Bids normally fall into two categories, explained Tonya Prickett, a procurement manager for Administrative Services: invitation to bid, or ITB, and request for proposal, or RTP. While the contract winner for an ITB is determined by the lowest price, RTP winners are determined by “the best solution for the agency. The RTP also allows the opportunity for negotiation,” she said.
The seminar also touched on business-development topics, such as forming a joint venture and social media.
For joint ventures, noted Donald Stinson of the Equal Opportunity Division, those that are at least 51% owned by MBEs are still eligible for the 15% set-aside with state agencies, while the threshold for EDGE businesses is 30%. Joint ventures, while they must be created for a specific project, can get the legwork done in advance and await a contract before a trigger clause officially creates it, he noted.
“Most of the time, larger companies are more advanced, have more knowledge and know how to do things better than you. How much is having more experience worth to you? That’s why joint venturing is important,” he said. “You gain knowledge, information, how they operate. You may get new ideas from how they do things. You build relationships.”
When it comes to social media, said DAS program administrator Bobbi Bell-Bartholomew, it’s important for businesses to have an idea of their audience before getting started.
“Social media has a larger role in small businesses because they don’t have that marketing budget. Their social media presence can dictate how their business grows,” she said. “It’s about knowing who your audience is. What are you selling? Who are you selling to and trying to reach? Are there professional organizations you should be moving into?“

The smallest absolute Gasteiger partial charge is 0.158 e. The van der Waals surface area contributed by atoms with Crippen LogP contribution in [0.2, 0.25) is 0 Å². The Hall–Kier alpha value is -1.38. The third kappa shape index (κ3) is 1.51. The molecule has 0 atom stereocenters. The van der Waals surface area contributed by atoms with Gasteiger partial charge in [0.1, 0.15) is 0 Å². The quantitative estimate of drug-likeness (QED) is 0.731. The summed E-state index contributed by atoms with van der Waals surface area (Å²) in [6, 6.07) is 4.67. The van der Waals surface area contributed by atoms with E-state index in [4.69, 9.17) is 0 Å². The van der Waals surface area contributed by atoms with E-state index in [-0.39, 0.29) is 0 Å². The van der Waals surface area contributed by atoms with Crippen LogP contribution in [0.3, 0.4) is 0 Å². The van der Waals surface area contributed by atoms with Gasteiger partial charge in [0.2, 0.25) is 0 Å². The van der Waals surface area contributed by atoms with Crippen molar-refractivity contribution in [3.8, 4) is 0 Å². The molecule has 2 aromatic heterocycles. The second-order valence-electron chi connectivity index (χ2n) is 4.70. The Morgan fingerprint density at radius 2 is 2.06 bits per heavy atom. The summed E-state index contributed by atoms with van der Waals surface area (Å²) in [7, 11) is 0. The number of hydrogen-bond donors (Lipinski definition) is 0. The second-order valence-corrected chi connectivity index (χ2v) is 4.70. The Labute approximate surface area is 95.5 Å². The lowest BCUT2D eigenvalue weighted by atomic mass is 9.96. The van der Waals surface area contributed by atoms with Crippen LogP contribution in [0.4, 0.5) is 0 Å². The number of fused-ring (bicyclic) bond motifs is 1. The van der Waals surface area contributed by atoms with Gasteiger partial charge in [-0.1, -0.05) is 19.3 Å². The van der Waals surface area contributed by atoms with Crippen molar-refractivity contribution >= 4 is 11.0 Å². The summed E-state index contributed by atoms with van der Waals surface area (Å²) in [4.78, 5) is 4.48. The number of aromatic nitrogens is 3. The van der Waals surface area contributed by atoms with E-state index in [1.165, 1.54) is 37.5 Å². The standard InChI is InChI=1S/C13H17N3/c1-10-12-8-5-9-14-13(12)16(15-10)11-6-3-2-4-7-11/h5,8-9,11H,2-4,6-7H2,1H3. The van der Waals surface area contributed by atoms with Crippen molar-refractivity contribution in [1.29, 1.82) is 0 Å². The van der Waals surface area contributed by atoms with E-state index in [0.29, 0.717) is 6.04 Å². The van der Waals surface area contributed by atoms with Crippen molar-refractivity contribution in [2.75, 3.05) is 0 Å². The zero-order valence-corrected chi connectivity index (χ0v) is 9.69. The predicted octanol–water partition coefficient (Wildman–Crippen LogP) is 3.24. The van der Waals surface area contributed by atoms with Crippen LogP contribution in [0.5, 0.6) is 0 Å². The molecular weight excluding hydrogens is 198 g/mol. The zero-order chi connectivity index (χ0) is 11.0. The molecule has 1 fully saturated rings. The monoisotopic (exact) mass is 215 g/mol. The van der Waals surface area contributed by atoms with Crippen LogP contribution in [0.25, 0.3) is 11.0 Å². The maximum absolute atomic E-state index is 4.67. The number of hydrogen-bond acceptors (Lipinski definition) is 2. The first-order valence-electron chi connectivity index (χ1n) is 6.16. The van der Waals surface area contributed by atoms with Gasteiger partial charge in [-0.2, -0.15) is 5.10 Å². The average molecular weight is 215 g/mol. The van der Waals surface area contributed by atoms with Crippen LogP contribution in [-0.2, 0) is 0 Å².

The state has plenty of resources available, she added, for small businesses of all sorts, through agencies like the Small Business Development Center or Procurement Technical Assistance Center. The purpose of the Business Development Day seminars, she explained, is to let businesses know what’s available to them and how to find the right information.
“The state has a lot of resources, many of them available for free or low cost. We want to give businesses the tools to grow,” she said. “But if they’re unaware of what’s available, they may not be able to do so.”
Pictured: Todd McGonigle of the Ohio Department of Administrative Services speaks at Warren Business Development Day.
Copyright 2022 The Business Journal, Youngstown, Ohio.